As settling the emotive issue is beyond the capabilities of the judiciary, legislature and executive, interventions into the Ayodhya dispute by voluntary mediators like Sri Sri Ravi Shankar and other leaders of civil society with large followings are imperative for reconciliation

By the nature of a national issue, it does not remain the intellectual property of the organisation that raised it first. While some akhadas (congregation of hermits) may be fighting in the court for the construction of a temple dedicated to Lord Rama in Ayodhya and while the Vishwa Hindu Parishad might have led a nationwide movement for the purpose, they should not object to the intervention of anybody from the nation — particularly since they claim this is a national issue. The uncouth manner in which some akhadas and the VHP have been attacking Sri Sri Ravi Shankar since the day he evinced his interest in mediation between the parties to the dispute is unfortunate. So what, if the head of the Art of Living is “business-minded” or “political” — as some mahants alleged on Thursday? For the past one year, more and more Muslim bodies have been speaking up in favour of the Ram temple, with the Shi’ahs now wholly behind the idea of moving the so-called Babri mosque away from the controversial site. And Mughal invader Babar’s commander Baqi Tashqandi alias Mir Baqi, who had built the mosque that was eventually razed on 6 December 1992, was a Shi’ah. Yesterday, not only MPLB executive member Maulana Syed Salman Hussain Nadvi but also Uttar Pradesh Sunni Waqf Board chairperson Zufar Ahmad Farooqui, Maulana Wasif Hasan of Teelay Wali Masjid in Lucknow and retired IAS officer Anis Ansari met with Ravi Shankar, where even the Sunnis conceded there was indeed a provision in Islam that allowed relocation of a mosque. These are positive developments that take the nation closer to a social resolution, which will indeed last longer than a measure proposed by the judiciary, legislature or executive.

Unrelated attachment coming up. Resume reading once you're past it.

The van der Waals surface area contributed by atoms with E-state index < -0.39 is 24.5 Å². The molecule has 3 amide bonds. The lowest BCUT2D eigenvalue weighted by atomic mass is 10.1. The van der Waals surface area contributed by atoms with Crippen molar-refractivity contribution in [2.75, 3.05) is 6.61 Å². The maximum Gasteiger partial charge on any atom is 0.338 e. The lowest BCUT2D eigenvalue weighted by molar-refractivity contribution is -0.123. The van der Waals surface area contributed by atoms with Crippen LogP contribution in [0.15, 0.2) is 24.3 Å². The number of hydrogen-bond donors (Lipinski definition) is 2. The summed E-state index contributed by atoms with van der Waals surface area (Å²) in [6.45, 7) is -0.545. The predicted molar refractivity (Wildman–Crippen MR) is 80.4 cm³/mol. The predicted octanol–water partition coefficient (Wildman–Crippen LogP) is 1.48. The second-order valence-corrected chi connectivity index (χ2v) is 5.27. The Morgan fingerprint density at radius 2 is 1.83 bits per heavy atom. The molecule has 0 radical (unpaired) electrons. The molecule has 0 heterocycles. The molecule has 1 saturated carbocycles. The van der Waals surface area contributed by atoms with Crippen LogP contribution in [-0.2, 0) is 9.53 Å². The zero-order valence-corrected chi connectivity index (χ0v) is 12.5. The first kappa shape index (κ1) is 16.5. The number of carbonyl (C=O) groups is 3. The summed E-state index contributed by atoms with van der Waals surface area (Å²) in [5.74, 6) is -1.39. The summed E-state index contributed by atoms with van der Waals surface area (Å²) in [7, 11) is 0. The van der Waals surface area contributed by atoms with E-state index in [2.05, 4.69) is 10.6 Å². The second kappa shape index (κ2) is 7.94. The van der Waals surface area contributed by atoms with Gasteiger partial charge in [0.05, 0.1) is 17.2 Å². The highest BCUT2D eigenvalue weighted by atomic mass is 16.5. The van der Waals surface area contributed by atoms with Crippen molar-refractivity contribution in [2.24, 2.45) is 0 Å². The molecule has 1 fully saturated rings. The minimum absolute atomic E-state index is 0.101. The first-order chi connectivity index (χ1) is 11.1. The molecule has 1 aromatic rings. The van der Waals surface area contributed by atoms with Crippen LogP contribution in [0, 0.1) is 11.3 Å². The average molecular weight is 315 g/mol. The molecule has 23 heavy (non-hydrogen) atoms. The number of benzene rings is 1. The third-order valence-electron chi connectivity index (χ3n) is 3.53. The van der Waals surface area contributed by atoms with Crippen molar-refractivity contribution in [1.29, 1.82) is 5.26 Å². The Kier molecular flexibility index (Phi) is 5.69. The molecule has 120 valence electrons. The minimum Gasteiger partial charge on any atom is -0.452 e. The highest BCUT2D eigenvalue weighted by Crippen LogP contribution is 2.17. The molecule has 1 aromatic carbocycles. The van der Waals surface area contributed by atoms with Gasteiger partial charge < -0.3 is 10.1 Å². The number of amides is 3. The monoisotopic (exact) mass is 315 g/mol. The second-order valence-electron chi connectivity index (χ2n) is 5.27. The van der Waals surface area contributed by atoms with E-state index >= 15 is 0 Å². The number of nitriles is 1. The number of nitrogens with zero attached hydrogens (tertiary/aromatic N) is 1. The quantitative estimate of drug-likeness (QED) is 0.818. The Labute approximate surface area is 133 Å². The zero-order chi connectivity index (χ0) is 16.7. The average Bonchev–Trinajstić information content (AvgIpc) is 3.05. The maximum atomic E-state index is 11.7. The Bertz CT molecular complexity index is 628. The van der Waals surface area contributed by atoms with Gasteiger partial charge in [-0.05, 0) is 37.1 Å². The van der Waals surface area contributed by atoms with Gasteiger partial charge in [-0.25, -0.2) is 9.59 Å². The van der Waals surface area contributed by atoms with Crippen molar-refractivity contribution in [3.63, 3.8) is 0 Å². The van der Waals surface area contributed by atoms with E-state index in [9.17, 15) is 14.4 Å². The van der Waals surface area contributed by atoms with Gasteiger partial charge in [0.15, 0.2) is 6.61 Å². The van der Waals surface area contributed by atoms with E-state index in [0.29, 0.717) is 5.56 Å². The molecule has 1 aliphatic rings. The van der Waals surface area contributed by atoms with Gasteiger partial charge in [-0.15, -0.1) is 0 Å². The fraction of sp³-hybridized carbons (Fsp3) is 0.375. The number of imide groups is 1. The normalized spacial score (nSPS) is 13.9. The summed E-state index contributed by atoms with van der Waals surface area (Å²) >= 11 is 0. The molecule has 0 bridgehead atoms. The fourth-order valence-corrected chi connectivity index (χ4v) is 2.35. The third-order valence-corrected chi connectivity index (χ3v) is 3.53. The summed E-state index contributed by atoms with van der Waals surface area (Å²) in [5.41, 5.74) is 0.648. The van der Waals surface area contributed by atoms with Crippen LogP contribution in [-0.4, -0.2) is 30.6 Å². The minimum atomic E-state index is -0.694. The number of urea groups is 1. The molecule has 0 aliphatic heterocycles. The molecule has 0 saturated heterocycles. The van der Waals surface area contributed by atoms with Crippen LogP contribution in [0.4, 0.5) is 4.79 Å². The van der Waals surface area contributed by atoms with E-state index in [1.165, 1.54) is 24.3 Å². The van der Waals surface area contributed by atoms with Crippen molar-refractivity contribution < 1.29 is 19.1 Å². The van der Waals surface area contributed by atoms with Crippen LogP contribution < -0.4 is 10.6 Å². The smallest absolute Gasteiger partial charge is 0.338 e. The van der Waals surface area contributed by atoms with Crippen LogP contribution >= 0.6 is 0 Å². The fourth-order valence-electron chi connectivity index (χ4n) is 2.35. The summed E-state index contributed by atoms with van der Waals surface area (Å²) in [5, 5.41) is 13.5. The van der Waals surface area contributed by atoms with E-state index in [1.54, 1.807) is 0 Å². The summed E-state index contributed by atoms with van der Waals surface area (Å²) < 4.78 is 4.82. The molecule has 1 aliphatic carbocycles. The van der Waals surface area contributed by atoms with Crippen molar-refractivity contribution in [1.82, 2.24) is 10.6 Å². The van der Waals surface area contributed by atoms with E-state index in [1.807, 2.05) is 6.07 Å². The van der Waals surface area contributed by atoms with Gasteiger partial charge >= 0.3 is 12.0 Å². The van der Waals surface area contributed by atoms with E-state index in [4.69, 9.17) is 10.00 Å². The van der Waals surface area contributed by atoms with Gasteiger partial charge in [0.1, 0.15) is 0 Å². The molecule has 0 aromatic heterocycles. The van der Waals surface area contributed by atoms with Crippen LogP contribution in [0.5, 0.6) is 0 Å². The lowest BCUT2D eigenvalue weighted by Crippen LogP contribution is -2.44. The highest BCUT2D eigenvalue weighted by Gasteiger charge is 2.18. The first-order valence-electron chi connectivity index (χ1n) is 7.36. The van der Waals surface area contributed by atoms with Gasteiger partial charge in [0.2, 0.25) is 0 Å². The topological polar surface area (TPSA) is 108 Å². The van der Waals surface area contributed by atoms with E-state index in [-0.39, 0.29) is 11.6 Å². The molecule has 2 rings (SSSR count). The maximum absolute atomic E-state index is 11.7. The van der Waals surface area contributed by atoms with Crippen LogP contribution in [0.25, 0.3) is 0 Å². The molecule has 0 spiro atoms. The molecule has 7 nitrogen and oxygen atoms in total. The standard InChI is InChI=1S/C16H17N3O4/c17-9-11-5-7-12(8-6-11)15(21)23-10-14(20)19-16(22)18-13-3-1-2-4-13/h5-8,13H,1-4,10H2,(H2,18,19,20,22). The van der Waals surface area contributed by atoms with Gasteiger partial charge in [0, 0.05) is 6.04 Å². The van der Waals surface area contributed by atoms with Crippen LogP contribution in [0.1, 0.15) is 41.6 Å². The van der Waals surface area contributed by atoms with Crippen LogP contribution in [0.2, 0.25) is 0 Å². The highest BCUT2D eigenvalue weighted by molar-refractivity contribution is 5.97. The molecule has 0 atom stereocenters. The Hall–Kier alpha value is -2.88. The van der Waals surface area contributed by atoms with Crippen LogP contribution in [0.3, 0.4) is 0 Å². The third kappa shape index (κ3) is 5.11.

The mindset of the people of this decade is remarkably different from the sharp divisions in the polity one witnessed in the build-up to the demolition of the Babri structure in the period 1988-92. Reconciliation is in the air. Society is no longer debating the thousands of years’ old archaeology of the disputed plot in Ayodhya or the few hundred years’ old history of Hindu-Muslim confrontation over it. Yet, outside the court, the akhadas and the Babri Masjid Action Committee are not quite on talking terms. A mediator or a host of mediators are, therefore, necessary. In all probability, the Supreme Court will neither uphold the strange Allahabad High Court judgment proposing a trifurcation of the property nor can the apex court find in the statutes any clause that deals with the sentiments of the two sets of believers. It has, in a way, admitted it is incapable of dealing with the issue beyond the aspect of land ownership (the judges have themselves prejudiced the court). In Parliament, members are constitutionally bound to not present or pass a Bill dealing with a religion, on which the executive ought to take an action. The three pillars of the democracy being handicapped, even the arrival of the final verdict is unlikely to satisfy either side. Or, rather than let the case conclude, the judges might ask the litigants to settle the issue between them outside the court. It is imperative that spiritual leaders with large followings come forward to address what is essentially a concern of society. Who claims the credit for the patch-up is secondary.